Influx Digital

How To Use Your AdWords Data To Build Better SEO

So why not make your AdWords spend work even harder for you by mining the data to inform your SEO decisions?

When it comes to digital marketing, search engine optimisation (SEO) is essential to success. Without investing in high-quality SEO campaign, your brand is likely to die a slow, painful and unnoticed death in the barren wilderness of the digital desert. It sounds brutal right? Unfortunately, the digital landscape is changing faster than ever and companies need to keep adapting in the constant fight for survival. This means that, amongst other things, it is necessary to constantly monitor, adjust and improve the way we do SEO.

Although there are many different (and often costly) tools and services out there to help with this, there is another approach that is completely overlooked by many businesses – harnessing the power of your AdWords commitment. If you are already using Adwords, the chances are that after some initial tweaking you have hit upon a strategy that is generating conversions and making a return on investment. So why not make your AdWords spend work even harder for you by mining the data to inform your SEO decisions?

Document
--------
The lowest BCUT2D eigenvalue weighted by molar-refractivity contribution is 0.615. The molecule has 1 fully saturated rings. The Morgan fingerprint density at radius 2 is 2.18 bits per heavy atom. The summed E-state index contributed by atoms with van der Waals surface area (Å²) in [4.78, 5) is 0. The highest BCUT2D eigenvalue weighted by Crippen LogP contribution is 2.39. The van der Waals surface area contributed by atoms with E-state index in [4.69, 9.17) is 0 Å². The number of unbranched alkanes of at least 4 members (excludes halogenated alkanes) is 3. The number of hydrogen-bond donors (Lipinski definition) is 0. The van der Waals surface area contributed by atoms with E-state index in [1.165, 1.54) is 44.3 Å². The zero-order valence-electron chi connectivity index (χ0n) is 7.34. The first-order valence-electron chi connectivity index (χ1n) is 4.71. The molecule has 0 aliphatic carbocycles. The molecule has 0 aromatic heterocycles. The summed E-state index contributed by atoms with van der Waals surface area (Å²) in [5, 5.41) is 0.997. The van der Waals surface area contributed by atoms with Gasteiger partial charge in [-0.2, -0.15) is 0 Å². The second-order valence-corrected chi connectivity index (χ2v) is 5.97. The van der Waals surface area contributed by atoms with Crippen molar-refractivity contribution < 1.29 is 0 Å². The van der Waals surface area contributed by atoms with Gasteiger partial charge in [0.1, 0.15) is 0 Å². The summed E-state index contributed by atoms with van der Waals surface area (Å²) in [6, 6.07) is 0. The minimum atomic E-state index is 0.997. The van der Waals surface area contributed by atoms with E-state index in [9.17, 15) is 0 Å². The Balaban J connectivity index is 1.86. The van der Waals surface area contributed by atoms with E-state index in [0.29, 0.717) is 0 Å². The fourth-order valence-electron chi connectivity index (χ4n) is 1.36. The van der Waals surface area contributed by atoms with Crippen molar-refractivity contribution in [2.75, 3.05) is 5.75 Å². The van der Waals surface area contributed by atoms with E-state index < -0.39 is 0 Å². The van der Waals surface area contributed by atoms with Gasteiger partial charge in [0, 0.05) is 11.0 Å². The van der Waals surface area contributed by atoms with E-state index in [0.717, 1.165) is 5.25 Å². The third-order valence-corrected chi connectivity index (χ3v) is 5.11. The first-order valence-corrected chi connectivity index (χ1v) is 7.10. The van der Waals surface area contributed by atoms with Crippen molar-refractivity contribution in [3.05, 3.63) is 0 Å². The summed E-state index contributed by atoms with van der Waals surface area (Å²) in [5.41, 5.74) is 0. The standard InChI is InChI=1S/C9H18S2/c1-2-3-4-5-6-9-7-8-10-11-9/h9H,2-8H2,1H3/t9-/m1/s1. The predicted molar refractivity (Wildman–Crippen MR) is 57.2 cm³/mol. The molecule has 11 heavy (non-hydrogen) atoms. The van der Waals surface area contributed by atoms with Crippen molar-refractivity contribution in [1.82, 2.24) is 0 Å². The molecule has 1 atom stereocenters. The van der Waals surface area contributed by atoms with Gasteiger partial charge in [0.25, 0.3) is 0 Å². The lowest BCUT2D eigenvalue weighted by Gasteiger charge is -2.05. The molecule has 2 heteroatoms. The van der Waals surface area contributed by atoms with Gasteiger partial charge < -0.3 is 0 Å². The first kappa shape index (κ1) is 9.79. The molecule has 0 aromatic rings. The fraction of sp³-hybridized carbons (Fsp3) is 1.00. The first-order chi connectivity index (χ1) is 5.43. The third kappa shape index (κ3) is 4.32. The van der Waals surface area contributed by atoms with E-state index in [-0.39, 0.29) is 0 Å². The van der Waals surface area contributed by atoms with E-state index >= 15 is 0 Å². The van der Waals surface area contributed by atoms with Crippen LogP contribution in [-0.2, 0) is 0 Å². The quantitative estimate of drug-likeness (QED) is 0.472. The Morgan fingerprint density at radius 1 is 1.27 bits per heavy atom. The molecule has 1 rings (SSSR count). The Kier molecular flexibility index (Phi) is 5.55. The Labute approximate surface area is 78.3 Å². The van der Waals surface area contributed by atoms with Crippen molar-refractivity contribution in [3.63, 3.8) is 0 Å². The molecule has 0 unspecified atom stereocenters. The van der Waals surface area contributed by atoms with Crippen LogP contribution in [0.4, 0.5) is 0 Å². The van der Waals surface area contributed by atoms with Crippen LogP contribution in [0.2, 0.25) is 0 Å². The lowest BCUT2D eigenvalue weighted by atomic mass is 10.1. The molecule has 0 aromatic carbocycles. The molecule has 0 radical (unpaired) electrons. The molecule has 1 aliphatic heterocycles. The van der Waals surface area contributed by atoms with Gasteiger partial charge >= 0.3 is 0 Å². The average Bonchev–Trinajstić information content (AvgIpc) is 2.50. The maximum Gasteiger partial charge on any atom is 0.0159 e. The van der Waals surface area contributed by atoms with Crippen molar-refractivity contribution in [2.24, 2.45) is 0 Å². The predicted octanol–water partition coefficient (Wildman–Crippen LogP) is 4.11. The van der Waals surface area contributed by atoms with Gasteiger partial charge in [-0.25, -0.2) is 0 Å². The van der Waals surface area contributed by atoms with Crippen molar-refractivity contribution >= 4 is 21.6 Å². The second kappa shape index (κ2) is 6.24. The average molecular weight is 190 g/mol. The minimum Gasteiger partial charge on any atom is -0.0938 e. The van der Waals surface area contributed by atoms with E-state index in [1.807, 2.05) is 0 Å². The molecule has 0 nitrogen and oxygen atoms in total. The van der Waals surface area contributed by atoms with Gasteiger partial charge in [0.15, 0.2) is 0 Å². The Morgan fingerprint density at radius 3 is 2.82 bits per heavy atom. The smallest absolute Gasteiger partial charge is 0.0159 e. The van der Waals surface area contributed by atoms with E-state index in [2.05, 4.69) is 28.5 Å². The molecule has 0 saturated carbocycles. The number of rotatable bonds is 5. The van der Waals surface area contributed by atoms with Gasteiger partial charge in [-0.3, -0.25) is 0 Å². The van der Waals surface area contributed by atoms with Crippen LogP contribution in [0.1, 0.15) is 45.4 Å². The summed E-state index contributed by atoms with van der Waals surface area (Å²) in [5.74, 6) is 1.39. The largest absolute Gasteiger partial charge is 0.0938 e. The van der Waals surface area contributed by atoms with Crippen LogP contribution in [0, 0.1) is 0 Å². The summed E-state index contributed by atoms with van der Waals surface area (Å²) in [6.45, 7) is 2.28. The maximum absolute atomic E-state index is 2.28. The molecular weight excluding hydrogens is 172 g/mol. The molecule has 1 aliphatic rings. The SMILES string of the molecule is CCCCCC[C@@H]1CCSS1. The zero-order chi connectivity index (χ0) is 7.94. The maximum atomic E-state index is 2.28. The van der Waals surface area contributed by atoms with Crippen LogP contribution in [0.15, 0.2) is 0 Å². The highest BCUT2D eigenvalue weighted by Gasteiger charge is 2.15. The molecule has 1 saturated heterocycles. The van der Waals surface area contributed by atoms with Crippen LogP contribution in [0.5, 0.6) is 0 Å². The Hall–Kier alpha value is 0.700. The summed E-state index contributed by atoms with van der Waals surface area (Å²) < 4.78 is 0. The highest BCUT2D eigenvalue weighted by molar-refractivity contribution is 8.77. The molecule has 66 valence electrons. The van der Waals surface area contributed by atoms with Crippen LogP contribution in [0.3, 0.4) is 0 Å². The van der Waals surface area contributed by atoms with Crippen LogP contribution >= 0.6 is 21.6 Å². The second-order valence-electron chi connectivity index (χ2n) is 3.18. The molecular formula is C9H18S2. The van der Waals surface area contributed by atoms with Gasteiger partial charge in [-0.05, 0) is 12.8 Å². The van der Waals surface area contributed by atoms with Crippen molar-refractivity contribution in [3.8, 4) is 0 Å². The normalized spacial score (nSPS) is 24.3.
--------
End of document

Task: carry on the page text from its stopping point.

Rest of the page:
With Adwords offering such a tremendous amount of data on keyword performance and an unparalleled level of depth, combined with the ability to fully track user interactions, it makes perfect sense to drill into this valuable data to steer your wider SEO campaign – and by this we mean much more than simply using Adwords to test keywords.

Part 1: Using Adwords to understand and improve Content

Heads or tails?

There has been a lot of talk over recent years about the value of using long-tail search terms – specific keyword phrases that comprise of three or more keywords and are used to target more specific traffic. Such keywords are popular as they tend to be high performing and lower cost due to the reduced competition on them. However, whilst many tools can come up with plenty of suggestions, only your Adwords data will be able to tell you whether a keyword is driving traffic and conversions for the specific long-tail term (a full phrase match) or if the much broader ‘head’ word is generating traffic. If the latter is the case, it may be worth looking at introducing and testing more long-tail terms within your overall SEO.

Landing pages

Google Analytics will give you a lot of information about which landing pages are performing well in terms of traffic, and the proportion of mobile versus desktop views. However, only Adwords can allow you to drill down and get a deeper understanding of how many of your PPC conversions come from mobile vs desktop. Segmenting data in Adwords can identify whether, for example, a PPC specific, mobile landing page is a good converter – and whether you can apply what is working well to your wider SEO.A further key aspect that only Adwords can provide data on is the all-important landing page experience, as well as the specific search term that took the visitor there – a powerful way to understand the user intent, helping you to further enhance relevant pages.